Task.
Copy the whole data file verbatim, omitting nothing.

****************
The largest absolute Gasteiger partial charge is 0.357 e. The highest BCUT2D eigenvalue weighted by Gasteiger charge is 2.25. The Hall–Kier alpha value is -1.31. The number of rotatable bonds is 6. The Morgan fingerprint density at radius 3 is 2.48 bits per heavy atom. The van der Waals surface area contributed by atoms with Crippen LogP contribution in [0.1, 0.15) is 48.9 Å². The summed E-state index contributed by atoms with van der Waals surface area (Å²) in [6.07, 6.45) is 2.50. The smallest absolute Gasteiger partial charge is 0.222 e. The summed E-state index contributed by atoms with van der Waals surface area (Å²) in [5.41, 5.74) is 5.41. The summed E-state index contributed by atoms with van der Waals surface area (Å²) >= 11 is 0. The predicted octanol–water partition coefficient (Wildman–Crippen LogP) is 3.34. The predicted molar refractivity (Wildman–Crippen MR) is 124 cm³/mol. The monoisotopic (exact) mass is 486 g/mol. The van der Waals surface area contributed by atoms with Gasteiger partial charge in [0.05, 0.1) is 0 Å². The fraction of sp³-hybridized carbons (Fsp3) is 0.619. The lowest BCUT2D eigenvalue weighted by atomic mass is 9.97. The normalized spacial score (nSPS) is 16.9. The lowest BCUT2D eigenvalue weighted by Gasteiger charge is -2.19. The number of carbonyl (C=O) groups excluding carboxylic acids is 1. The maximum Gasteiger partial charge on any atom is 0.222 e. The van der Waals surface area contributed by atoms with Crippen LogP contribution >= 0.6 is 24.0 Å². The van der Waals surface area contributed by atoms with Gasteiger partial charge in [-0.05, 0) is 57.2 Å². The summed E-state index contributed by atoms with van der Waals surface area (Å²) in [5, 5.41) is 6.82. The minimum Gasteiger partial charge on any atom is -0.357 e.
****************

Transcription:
The largest absolute Gasteiger partial charge is 0.357 e. The highest BCUT2D eigenvalue weighted by Gasteiger charge is 2.25. The Hall–Kier alpha value is -1.31. The number of rotatable bonds is 6. The Morgan fingerprint density at radius 3 is 2.48 bits per heavy atom. The van der Waals surface area contributed by atoms with Crippen LogP contribution in [0.1, 0.15) is 48.9 Å². The summed E-state index contributed by atoms with van der Waals surface area (Å²) in [6.07, 6.45) is 2.50. The smallest absolute Gasteiger partial charge is 0.222 e. The summed E-state index contributed by atoms with van der Waals surface area (Å²) in [5.41, 5.74) is 5.41. The summed E-state index contributed by atoms with van der Waals surface area (Å²) >= 11 is 0. The predicted octanol–water partition coefficient (Wildman–Crippen LogP) is 3.34. The predicted molar refractivity (Wildman–Crippen MR) is 124 cm³/mol. The monoisotopic (exact) mass is 486 g/mol. The van der Waals surface area contributed by atoms with Gasteiger partial charge in [0.05, 0.1) is 0 Å². The fraction of sp³-hybridized carbons (Fsp3) is 0.619. The lowest BCUT2D eigenvalue weighted by atomic mass is 9.97. The normalized spacial score (nSPS) is 16.9. The lowest BCUT2D eigenvalue weighted by Gasteiger charge is -2.19. The number of carbonyl (C=O) groups excluding carboxylic acids is 1. The maximum Gasteiger partial charge on any atom is 0.222 e. The van der Waals surface area contributed by atoms with Crippen LogP contribution >= 0.6 is 24.0 Å². The van der Waals surface area contributed by atoms with Gasteiger partial charge in [-0.05, 0) is 57.2 Å². The summed E-state index contributed by atoms with van der Waals surface area (Å²) in [5, 5.41) is 6.82. The minimum Gasteiger partial charge on any atom is -0.357 e.